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The kayakers gave them all the water and food that they could, but were unable to take the sisters anywhere in their one-seater canoes. Luckily, another tour group was behind them and would be able to help and the kayakers stayed with them in the meantime.
“When the other group came, a bunch of geologists, they said to come with them down the river, which would take two more days,” Hudson said. When we set up camp later that day, they gave us everything we needed like tents and antiseptics for the two gashes on my legs. I had also gotten 15 cactus needles in my hand.”
Having a satellite phone, the tour guides called their boss at Far Flung Adventure, who would then call the hotel and report them missing, but that report was never made. They also offered to contact Mrs. Hudson’s family. Her husband Jay Hudson had spent the last two days trying to contact Hudson and checking with the resort, who knew nothing about the sisters’ whereabouts.
“When I picked up on this weird satellite number, it made all these weird clicking noises,” Mr. Hudson said. “Then one of the guides left me a voicemail saying ‘Your wife and her sister got turned around on the trail, but we’ve got them, and we’re gonna camp out for the night and then head back tomorrow. We’re with Far Flung Adventures.’ Then he asked Teri her name, and I could hear her voice in the background, which is the only way I knew she was okay.”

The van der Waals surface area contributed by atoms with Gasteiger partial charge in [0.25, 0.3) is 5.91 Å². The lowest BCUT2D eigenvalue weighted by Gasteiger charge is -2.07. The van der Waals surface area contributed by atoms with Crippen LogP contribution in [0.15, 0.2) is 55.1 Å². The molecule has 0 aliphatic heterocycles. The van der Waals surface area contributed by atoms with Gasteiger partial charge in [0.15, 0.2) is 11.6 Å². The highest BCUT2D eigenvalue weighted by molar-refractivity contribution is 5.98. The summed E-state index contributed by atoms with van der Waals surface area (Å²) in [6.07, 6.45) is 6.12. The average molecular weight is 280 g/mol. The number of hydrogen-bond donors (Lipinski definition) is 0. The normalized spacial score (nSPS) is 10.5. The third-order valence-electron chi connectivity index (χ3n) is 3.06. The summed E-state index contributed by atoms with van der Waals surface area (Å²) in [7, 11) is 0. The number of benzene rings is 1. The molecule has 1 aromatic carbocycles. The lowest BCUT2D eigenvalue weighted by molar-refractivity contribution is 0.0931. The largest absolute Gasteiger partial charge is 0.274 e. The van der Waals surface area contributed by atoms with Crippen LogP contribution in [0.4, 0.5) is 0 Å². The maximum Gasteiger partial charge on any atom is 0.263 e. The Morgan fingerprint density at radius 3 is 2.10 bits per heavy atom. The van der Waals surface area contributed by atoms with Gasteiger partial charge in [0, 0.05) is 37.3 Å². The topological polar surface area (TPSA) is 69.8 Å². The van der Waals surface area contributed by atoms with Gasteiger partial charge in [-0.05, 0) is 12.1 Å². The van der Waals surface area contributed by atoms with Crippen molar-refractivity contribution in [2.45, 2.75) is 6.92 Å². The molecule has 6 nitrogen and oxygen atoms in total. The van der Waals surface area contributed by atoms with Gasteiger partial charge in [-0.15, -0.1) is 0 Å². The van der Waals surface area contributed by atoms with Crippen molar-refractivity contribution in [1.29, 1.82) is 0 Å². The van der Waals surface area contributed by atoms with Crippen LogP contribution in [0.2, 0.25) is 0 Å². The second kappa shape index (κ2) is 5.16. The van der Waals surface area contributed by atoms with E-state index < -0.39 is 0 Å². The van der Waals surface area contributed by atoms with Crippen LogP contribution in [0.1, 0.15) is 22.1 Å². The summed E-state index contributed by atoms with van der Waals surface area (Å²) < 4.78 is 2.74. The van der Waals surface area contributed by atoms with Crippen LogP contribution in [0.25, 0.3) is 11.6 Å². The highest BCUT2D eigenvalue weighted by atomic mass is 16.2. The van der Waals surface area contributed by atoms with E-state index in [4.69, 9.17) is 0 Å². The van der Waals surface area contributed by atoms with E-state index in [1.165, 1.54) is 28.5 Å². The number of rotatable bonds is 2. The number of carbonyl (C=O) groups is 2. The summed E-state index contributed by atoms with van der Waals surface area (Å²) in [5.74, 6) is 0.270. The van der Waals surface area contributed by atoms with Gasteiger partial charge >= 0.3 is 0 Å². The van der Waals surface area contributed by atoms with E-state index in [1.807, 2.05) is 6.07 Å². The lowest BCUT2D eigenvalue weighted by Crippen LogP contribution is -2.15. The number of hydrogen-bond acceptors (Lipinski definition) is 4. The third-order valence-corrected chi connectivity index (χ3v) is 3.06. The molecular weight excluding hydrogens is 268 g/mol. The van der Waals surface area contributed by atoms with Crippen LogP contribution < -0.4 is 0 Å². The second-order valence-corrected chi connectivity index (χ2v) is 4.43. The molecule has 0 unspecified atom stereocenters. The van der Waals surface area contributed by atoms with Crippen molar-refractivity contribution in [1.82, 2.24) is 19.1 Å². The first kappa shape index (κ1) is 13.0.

The next day, Mrs. Hudson and the group continued down the Rio Grande River while Mr. Hudson tried to track them down.
“I called the hotel about this Far Flung place, but no one had any answers there,” Mr. Hudson said. “So then I called some guys at the Brooster Sheriff Department and tried to get some more info.”
Saturday morning, while the geologists were out on their tour, Mrs. Hudson convinced one of the guides to let her use the satellite phone again.
“I had no clue what Jay or Pam’s husband knew or were doing,” Mrs. Hudson said. “I didn’t want to scare them, so I tried to get in contact and when I got the phone I just started talking, saying whatever I could.”
Jay received this second call and heard “Someone wants to talk to you,” followed by Mrs. Hudson quickly saying “We’ve been out for two days.” The signal was lost after this.